“Bread does not suffice for one hour,” said Ahmad Al-Nashawi, who accepted donated food at a camp of plastic tents in the southern city of Rafah. “You can see how many children we have other than women and men. What matters most for a child is to eat.”


Netanyahu has vowed to keep up the offensive until Israel achieves “complete victory” over Hamas and returns all remaining hostages. But even some top Israeli officials have begun to acknowledge that those goals might be mutually exclusive.

Hamas is believed to be holding the captives in tunnels and using them as shields for its top leaders. Israel has rescued one hostage, and Hamas says several have been killed in Israeli airstrikes or during failed rescue operations.

A member of Israel’s War Cabinet, former army chief Gadi Eisenkot, said last week that the only way to free the hostages was through a cease-fire. In an implicit criticism of Netanyahu, he said claims to the contrary amounted to “illusions.”

Hamas has said it will not free more hostages until Israel ends its offensive. The group is expected to make any further releases conditional on securing freedom for thousands of Palestinians imprisoned in Israel, including high-profile militants involved in attacks that killed Israelis.

Israel’s government has ruled that out for now, but it faces growing pressure from families of the hostages, who want an exchange like the one that took place during a weeklong November cease-fire.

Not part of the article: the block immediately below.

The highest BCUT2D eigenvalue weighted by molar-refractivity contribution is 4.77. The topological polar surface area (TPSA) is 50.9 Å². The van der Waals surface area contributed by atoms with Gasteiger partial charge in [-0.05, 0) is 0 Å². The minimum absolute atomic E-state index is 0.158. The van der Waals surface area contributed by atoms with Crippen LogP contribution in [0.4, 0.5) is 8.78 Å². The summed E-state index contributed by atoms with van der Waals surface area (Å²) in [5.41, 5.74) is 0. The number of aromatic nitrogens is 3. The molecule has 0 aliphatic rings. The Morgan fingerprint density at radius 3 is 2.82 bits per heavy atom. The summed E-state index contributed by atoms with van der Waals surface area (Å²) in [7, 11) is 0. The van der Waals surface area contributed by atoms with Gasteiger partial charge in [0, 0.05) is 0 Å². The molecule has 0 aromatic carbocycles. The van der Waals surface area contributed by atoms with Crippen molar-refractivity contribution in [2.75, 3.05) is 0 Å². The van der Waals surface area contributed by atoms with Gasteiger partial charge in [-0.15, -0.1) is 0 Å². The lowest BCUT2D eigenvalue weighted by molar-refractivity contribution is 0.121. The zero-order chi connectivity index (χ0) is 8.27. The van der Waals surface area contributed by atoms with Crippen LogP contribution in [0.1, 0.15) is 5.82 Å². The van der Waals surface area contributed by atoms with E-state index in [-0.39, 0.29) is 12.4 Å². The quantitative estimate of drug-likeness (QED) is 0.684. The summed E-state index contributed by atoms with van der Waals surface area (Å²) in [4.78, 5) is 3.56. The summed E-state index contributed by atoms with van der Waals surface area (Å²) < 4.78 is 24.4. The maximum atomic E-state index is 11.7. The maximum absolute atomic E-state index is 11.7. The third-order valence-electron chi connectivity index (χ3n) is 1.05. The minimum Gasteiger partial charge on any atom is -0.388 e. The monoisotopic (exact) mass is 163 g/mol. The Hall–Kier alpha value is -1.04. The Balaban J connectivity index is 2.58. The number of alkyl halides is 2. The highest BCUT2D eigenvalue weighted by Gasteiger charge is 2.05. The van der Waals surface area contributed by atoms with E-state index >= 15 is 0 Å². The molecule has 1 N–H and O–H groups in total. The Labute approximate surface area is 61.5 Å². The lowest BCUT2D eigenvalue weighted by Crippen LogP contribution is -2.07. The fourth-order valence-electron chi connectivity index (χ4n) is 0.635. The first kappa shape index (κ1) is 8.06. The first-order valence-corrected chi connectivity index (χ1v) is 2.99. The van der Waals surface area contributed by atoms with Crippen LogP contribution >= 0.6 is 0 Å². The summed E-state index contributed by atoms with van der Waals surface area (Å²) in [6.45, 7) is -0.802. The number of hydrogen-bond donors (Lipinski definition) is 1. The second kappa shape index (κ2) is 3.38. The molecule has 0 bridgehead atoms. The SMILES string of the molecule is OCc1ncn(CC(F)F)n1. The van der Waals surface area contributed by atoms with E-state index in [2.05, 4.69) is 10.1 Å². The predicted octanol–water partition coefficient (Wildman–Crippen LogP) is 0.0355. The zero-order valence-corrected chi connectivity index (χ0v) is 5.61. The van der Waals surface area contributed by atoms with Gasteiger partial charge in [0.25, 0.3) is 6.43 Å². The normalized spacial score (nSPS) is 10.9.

Some Israelis are frustrated by the security failures that preceded the Oct. 7 attack and by Netanyahu’s handling of the war. Thousands of people gathered in Tel Aviv over the weekend to call for new elections.

But Netanyahu’s far-right coalition partners are pushing him to step up the offensive, with some calling for the “voluntary” emigration of hundreds of thousands of Palestinians from Gaza and the re-establishment of Jewish settlements there. Israel withdrew soldiers and settlers from the territory in 2005, two years before Hamas seized power from rival Palestinian forces.

Near the site of an Oct. 7 massacre during a music festival, families of Israeli victims planted trees Sunday.

“What happened after 109 days? Nothing. We’re just still waiting,” said one father, Idan Bahat.

READ ALSO: Canadian families face ‘nightmare’ of competing for limited Gaza escape visas

READ ALSO: Genocide case against Israel: Where does the world stand on the allegations?


Magdy reported from Cairo.

Najib Jobain And Samy Magdy, The Associated Press